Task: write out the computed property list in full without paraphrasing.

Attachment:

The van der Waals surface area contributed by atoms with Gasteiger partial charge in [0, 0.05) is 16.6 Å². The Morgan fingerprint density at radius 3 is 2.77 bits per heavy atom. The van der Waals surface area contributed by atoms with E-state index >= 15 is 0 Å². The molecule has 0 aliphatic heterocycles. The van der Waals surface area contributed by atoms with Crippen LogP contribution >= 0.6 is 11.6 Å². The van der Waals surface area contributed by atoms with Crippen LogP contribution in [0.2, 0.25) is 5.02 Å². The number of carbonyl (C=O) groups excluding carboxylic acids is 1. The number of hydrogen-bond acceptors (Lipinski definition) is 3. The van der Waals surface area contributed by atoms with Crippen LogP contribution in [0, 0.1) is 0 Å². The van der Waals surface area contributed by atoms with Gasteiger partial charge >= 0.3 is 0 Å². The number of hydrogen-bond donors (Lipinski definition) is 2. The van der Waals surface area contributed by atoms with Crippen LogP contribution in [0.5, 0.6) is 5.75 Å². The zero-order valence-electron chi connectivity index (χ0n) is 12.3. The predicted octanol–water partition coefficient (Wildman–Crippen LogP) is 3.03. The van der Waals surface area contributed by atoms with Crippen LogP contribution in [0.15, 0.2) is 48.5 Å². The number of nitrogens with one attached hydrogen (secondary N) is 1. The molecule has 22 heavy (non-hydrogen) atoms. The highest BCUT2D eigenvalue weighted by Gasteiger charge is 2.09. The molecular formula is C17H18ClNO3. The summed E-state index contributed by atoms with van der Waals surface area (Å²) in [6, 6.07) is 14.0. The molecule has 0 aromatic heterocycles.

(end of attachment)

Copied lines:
The van der Waals surface area contributed by atoms with Gasteiger partial charge in [0, 0.05) is 16.6 Å². The Morgan fingerprint density at radius 3 is 2.77 bits per heavy atom. The van der Waals surface area contributed by atoms with E-state index >= 15 is 0 Å². The molecule has 0 aliphatic heterocycles. The van der Waals surface area contributed by atoms with Crippen LogP contribution >= 0.6 is 11.6 Å². The van der Waals surface area contributed by atoms with Crippen LogP contribution in [0.2, 0.25) is 5.02 Å². The number of carbonyl (C=O) groups excluding carboxylic acids is 1. The number of hydrogen-bond acceptors (Lipinski definition) is 3. The van der Waals surface area contributed by atoms with Crippen LogP contribution in [0, 0.1) is 0 Å². The van der Waals surface area contributed by atoms with Gasteiger partial charge >= 0.3 is 0 Å². The number of hydrogen-bond donors (Lipinski definition) is 2. The van der Waals surface area contributed by atoms with Crippen LogP contribution in [0.5, 0.6) is 5.75 Å². The zero-order valence-electron chi connectivity index (χ0n) is 12.3. The predicted octanol–water partition coefficient (Wildman–Crippen LogP) is 3.03. The van der Waals surface area contributed by atoms with Crippen LogP contribution in [0.15, 0.2) is 48.5 Å². The number of nitrogens with one attached hydrogen (secondary N) is 1. The molecule has 22 heavy (non-hydrogen) atoms. The highest BCUT2D eigenvalue weighted by Gasteiger charge is 2.09. The molecular formula is C17H18ClNO3. The summed E-state index contributed by atoms with van der Waals surface area (Å²) in [6, 6.07) is 14.0. The molecule has 0 aromatic heterocycles.